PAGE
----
Chapter 3: Meeting Time

Mr. Time was unlike any man Fen had ever known. He dressed like every day was confession day at the temple rectory, he had a perfectly waxed mustache that curled up at the ends, and when he talked people dropped what they were doing and listened. Ladies swoon at his very feet, red-faced and giggling, and he always seemed to be surrounded by men that would gladly do anything he asked of them.

And that was exactly as they found Mr. Time in the Cat's Cradle. You could have thought he was Emperor Peter of the Iron Empire the way he sat in the high backed chair with the card table arrayed before him, casually sitting back, sipping at a rocks glass of amber liquid from one hand, examining an array of cards in the other. Half a dozen players, like his personal Nocshatten bodyguards, were spaced out around him in supplication, waiting to donate their chips to the mountainous hoard scattered before the Syn-dee-cat man. There was a broad smile across his carefree face and he didn't seem to mind in the least that his chips had toppled over into a jumbled mess of mismatched colors. He just continued to grin and laugh. A sudden hoot from the table emperor sent those around him reeling, and then groaning as Time threw his cards to the table.

"Castle!" he roared, slamming his fists on the table in a howl of victory. He stood up and began mockingly apologize while sweeping up these new additions to his vast empire. On either side of him two expressionless women, wearing little more than corsets and garter belts, shuffled out of his way and then closed back in as he took a seat—there expressions never wavering from apathy until Time barked at one to mind his pieces. Startled into action, a busty blond crawled across the gritty flooring in pursuit of several wayward chips making their escape.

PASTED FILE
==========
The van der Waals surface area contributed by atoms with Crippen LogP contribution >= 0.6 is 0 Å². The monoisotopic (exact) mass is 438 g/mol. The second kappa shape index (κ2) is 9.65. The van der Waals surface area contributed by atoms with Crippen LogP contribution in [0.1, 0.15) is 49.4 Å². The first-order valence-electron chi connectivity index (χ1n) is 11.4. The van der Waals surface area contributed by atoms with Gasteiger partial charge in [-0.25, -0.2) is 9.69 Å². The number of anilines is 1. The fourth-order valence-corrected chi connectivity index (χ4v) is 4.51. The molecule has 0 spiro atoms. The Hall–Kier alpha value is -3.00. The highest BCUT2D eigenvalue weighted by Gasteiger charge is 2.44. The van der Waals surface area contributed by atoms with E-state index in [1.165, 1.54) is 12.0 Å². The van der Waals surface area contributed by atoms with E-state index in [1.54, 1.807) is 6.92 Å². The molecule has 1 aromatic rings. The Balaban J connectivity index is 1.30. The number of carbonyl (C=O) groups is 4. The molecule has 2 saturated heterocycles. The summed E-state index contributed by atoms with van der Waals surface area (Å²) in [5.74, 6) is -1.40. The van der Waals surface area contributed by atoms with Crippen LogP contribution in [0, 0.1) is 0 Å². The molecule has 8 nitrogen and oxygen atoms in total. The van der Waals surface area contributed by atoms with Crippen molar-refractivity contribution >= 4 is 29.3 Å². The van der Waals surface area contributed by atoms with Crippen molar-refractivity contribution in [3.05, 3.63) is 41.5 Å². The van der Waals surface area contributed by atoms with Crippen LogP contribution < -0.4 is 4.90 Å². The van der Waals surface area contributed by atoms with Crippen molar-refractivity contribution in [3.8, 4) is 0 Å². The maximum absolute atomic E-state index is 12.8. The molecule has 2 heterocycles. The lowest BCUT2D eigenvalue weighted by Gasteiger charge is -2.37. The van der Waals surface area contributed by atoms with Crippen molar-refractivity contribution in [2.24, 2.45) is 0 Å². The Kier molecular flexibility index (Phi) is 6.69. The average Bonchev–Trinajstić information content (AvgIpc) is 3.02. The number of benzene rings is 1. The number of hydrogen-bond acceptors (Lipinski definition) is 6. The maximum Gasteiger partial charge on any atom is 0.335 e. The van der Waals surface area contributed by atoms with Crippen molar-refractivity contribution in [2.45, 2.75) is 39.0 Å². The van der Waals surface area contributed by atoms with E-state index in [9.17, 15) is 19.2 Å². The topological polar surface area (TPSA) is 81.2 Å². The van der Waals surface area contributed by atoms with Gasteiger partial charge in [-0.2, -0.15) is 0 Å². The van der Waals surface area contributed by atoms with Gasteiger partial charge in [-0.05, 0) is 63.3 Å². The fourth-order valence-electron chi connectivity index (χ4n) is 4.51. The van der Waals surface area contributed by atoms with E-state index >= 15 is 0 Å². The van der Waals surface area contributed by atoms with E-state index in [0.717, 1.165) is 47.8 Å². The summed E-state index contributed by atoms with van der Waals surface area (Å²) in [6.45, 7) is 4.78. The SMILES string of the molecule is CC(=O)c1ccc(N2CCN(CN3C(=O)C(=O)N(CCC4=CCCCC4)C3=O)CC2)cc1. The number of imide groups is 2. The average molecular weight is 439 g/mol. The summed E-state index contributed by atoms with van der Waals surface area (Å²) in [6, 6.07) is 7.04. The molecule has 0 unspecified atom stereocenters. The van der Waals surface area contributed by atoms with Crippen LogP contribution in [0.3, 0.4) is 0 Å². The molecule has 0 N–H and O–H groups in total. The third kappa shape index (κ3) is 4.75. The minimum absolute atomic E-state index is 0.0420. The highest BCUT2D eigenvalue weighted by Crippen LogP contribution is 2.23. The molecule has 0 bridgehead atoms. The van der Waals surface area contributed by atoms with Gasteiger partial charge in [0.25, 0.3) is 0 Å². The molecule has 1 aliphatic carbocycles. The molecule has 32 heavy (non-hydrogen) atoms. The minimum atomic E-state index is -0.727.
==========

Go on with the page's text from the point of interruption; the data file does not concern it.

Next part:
"And you," he turned his attention to the skinny blonde in pancake makeup. "My drink has spilled on my fine shirt. Be a dear and mop it up, sugar. Chop Chop," he bellowed as she looked around for a cloth. Unable to find anything, the girl was forced to use her own skirt to dab the splash of liquid dribbling from his chest to his lap. The men around hooted and catcalled at the sight of her bear thighs and revealed nickers, and the woman flushed crimson with embarrassment. Mr. Time caught sight of her expression and cackled. "Ah, honey, it ain't like no one here's seen it all before. In fact, you look over dressed, my dear…"

Time stopped the girl as she unclasped the top button to her blouse when he spied the gaggle of boys hovering just beyond the table light. Lighting quick he gave the girl a slap from behind and set her on her way. "Boys!" He yelled happily, his voice filling the little tavern with its throaty swagger.

This was the way life was meant to be, carefree and careless.

Mr. Time was such a far cry from that other man who dominated Fen's life, his father. Art Tunk had been so different, so serious and dire. Should Fen spill milk he got a lecture in waste, should he hit his sister he got a lecture in morality, should he lounge in bed he got a lecture in productivity. All he ever knew of his father was a disappointed face and stern lectures. They never talked, he was just talked at, and then, as his father got sicker, not even that. When they left the workers' district for the warren his father was all but a mute in the household, and then, for the year following, he was either too busy trying to carve a house from the warren refuse, or slugging down bottles of medicinal alcohol and muttering incomprehensibly, to take notice of his family. When he was gone Fen hardly noticed. There was just an empty chair in front of the cobbled together hearth, and nothing more.